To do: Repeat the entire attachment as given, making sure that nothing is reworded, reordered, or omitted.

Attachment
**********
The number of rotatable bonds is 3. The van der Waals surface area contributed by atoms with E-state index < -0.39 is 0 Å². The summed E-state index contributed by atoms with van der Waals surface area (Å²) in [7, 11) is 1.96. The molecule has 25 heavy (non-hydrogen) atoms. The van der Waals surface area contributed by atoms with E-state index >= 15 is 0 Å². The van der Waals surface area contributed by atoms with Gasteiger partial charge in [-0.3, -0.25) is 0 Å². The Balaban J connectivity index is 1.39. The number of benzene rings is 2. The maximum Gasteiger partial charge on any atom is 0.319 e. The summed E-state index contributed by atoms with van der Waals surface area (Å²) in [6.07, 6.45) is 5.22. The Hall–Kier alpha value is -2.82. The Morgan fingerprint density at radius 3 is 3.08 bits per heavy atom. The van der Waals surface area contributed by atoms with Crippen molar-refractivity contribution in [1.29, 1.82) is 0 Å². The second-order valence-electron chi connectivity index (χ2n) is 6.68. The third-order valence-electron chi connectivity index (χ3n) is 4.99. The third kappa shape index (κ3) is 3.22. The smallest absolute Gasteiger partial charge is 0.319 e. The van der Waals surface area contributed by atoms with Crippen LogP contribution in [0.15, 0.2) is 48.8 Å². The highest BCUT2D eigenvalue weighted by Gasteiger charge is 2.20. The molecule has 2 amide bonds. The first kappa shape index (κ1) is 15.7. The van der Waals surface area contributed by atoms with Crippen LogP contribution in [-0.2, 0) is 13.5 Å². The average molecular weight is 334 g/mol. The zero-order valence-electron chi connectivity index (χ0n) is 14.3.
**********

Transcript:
The number of rotatable bonds is 3. The van der Waals surface area contributed by atoms with E-state index < -0.39 is 0 Å². The summed E-state index contributed by atoms with van der Waals surface area (Å²) in [7, 11) is 1.96. The molecule has 25 heavy (non-hydrogen) atoms. The van der Waals surface area contributed by atoms with E-state index >= 15 is 0 Å². The van der Waals surface area contributed by atoms with Gasteiger partial charge in [-0.3, -0.25) is 0 Å². The Balaban J connectivity index is 1.39. The number of benzene rings is 2. The maximum Gasteiger partial charge on any atom is 0.319 e. The summed E-state index contributed by atoms with van der Waals surface area (Å²) in [6.07, 6.45) is 5.22. The Hall–Kier alpha value is -2.82. The Morgan fingerprint density at radius 3 is 3.08 bits per heavy atom. The van der Waals surface area contributed by atoms with Crippen molar-refractivity contribution in [1.29, 1.82) is 0 Å². The second-order valence-electron chi connectivity index (χ2n) is 6.68. The third-order valence-electron chi connectivity index (χ3n) is 4.99. The third kappa shape index (κ3) is 3.22. The smallest absolute Gasteiger partial charge is 0.319 e. The van der Waals surface area contributed by atoms with Crippen LogP contribution in [0.15, 0.2) is 48.8 Å². The highest BCUT2D eigenvalue weighted by Gasteiger charge is 2.20. The molecule has 2 amide bonds. The first kappa shape index (κ1) is 15.7. The van der Waals surface area contributed by atoms with Crippen LogP contribution in [-0.2, 0) is 13.5 Å². The average molecular weight is 334 g/mol. The zero-order valence-electron chi connectivity index (χ0n) is 14.3.